As “Saving Mr. Banks” shows, Walt Disney did really spend more than 20 years trying to persuade author P.L. Travers to let him make a movie from her story about the magical nanny, Mary Poppins. Many moments in the film are taken directly from the tape recordings Travers insisted on to document her disagreements with screenwriter Don DaGradi (Bradley Whitford) and the songwriting team, the Sherman Brothers (Jason Schwartzman and B.J. Novak). Travers did not like the movie. She would not allow a sequel and made it clear in her will that should a theatrical version be mounted, no American could control it.
Travers had a fuller and more fascinating life than this movie portrays. She was an actress, poet, essayist, and critic. She was enthralled by the work of the mystic G.I. Gurdjieff and studied with him and she lived with Navajo, Hopi and Pueblo peoples to learn about their mythology and folklore. She never married. She insisted on being called “Mrs. Travers,” as the movie shows, but Travers was her father’s first name. In the movie, she does not answer a question about her family. She did have romantic relationships with both men and women, and she adopted a son, selected according to the advice of her astrologer. He had a twin brother she chose not to adopt or even tell her son about until the brother came looking for him.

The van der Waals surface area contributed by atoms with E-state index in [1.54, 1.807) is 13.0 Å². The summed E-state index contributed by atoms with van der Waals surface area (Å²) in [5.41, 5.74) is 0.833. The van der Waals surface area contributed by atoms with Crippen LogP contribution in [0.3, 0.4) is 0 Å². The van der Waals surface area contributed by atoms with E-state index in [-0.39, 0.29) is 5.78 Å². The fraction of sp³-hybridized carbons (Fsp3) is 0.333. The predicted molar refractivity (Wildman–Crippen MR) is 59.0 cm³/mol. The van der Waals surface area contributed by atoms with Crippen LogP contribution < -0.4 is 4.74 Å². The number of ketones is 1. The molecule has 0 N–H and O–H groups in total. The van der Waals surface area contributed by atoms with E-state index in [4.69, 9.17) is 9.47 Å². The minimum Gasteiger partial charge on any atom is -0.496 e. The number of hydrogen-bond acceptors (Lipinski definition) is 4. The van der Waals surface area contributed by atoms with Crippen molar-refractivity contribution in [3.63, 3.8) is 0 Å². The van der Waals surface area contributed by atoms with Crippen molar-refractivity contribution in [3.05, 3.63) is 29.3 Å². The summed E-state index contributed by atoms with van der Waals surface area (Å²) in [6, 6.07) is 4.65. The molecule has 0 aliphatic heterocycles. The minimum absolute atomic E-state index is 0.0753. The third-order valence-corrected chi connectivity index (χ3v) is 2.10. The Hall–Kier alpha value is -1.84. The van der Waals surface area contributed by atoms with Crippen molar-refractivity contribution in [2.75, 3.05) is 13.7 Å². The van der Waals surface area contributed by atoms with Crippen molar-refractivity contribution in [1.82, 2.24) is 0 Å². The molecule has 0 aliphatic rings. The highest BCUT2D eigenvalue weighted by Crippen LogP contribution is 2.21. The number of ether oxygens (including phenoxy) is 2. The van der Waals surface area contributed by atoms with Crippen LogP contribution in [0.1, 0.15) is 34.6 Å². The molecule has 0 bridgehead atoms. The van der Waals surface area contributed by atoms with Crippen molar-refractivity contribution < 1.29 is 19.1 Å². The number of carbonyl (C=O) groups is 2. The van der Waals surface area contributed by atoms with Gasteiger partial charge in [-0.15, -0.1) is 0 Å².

Her essays are collected in What the Bee Knows: Reflections on Myth, Symbol, and Story. And her biography by Valerie Lawson is titled Out of the Sky She Came: The Life of P.L. Travers, Creator of Mary Poppins.
From a documentary about Travers:
For more about the Sherman brothers, see the excellent documentary about their partnership and estrangement.